Home BUY SMART The Great North American Eclipse: Your Guide to Safe Viewing

The Great North American Eclipse: Your Guide to Safe Viewing

by Barry Feldman
Eclipse 2024

On April 8th, 2024, North America will witness an awe-inspiring celestial event: the Great North American Eclipse. A total solar eclipse, the moon will completely block the sun. It won’t happen again for more than 20 years.

You’ll want to see it if you can, but of course, you need to keep your eyes safe. So, in this article, we’ll delve into the details of the eclipse, its path across North America, and also provide essential information on how to observe it safely.

What’s a total eclipse?

Last October, many witnessed an annual solar eclipse. As we explained then, an annual solar eclipse occurs when the moon covers the central part of the sun, leaving a ring-like appearance around the edges.

The Great North American Eclipse will be a total eclipse. A total eclipse happens when the moon’s apparent size is large enough to completely block the sun’s bright light.

During totality, the day turns into a brief twilight. Totality will last for more than four minutes in certain locations. The darkness will then be followed by a breathtaking display of the solar corona, a wispy, white ring of plasma surrounding the sun.

Total eclipses don’t happen often

A total eclipse occurred in 2017. However, the Great North American Eclipse of 2024 will be quite different:

Wider path—The path of the 2024 eclipse will be wider, ranging between 108 and 122 miles in width. In 2017, it ranged between 62 and 71 miles wide. This means more people can experience the total eclipse.

The 2024 eclipse will also pass over more densely populated areas, making it accessible to an estimated 31.6 million people living in the path of totality.

Duration—The total phase of the 2024 eclipse will last longer, with totality lasting up to 4 minutes and 28 seconds in some locations, compared to a maximum of 2 minutes and 42 seconds during the 2017 eclipse.

You can see this map in greater detail here.

The eclipse’s path, also known as the path of totality, will stretch across a narrow band of North America. It will begin over the Pacific Ocean and make landfall on the coast of Mexico. The path will then travel northeast across the United States, passing through Texas, Oklahoma, Missouri, Illinois, Kentucky, Tennessee, Georgia, North Carolina, and Maine. Finally, it will exit North America over Canada.

See it safely with certified solar eclipse glasses

Looking directly at the sun, even during a partial eclipse, can cause permanent eye damage. The sun’s intense light can burn the retina and cause vision loss.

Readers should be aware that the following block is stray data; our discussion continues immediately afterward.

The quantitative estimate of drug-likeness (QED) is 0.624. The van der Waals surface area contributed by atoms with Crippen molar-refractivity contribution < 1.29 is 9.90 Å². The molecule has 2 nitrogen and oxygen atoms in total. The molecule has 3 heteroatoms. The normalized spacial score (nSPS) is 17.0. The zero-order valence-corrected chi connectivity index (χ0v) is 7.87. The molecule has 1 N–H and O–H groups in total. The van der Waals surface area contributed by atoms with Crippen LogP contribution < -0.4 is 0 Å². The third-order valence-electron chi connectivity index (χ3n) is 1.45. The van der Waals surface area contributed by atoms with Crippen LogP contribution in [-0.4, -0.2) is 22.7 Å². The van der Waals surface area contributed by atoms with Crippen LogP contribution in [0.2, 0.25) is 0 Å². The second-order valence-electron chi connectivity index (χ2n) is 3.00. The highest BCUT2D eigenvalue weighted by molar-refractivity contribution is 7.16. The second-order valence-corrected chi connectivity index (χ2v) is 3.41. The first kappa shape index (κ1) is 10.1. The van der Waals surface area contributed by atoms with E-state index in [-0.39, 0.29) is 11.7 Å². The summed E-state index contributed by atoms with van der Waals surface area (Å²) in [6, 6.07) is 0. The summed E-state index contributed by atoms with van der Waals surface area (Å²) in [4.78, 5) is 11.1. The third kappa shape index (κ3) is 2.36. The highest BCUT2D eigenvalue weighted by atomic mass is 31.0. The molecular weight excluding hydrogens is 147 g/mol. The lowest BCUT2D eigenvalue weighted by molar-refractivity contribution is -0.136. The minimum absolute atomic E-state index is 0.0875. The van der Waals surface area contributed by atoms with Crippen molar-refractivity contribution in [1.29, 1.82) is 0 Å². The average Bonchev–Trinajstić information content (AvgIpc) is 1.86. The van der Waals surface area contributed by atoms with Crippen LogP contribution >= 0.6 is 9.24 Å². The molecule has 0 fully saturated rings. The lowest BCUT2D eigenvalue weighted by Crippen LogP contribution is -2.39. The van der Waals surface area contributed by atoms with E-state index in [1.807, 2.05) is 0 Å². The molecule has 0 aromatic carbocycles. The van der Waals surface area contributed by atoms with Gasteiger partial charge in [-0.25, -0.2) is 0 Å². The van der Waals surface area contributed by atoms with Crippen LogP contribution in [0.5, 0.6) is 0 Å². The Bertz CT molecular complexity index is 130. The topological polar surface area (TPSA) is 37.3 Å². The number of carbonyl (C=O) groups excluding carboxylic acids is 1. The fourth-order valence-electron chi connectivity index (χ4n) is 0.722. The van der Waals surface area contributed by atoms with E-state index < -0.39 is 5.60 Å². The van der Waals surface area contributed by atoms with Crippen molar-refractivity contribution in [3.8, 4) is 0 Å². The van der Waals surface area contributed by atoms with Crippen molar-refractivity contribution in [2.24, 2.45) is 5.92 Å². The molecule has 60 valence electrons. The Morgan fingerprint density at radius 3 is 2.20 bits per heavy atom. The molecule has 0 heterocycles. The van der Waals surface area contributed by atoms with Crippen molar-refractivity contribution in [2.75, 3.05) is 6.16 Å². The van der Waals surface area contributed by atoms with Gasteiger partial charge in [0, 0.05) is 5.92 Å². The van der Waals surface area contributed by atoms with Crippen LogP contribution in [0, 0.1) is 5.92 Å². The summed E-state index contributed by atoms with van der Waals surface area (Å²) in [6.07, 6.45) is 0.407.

If you’re fortunate enough to be located within the path of totality (or plan to travel there), planning and preparation are key. Let’s explore safe viewing techniques for the Great North American Eclipse:

The safest way to directly view the eclipse is through specially designed eclipse glasses with certified filters. These filters meet international safety standards, such as ISO 12312-2, and block out harmful ultraviolet and infrared radiation while allowing a safe amount of visible light through.


Eclipse glasses are free from EZContacts!
Through March 31, a pair will be shipped with every order.

It’s important to inspect your eclipse glasses carefully before using them. Ensure they are free of scratches, cracks, or any pinholes. And remember: never look through unfiltered sunglasses, regular eyeglasses, telescopes, binoculars, or any camera equipment to view the eclipse.

Solar projection techniques

You can witness the eclipse without looking directly at the sun. A couple of options for doing so include making a pinhole projector or a box pinhole projector. These techniques call for using common household items as the supplies.

Get detailed instructions for both techniques here.

A third option is a sun funnel, a cone device that can be attached to a telescope, allowing multiple people to view the projection easily. It’s a great way to share the experience with others.

Get detailed instructions to build a sun funnel from this NASA resource.  

Watch online

If you’re not located within the path of totality or would just like a safe and convenient viewing option, NASA will be providing a live stream of the eclipse. Visit NASA’s website for updates and information on the live stream.

Be safe and enjoy the eclipse

The Great North American Eclipse promises to be an unforgettable celestial spectacle. By following safe viewing practices, planning ahead, and understanding the science behind the event, you can maximize your experience and gain a deeper appreciation for the wonders of our solar system. Let’s celebrate this astronomical event with awe, knowledge, and a commitment to protecting our vision.

More great resources:

Photo credit:
The featured image above is from NASA/Nat Golpalswamy—Aug. 21, 2017, total solar eclipse was taken from Madras, Oregon.

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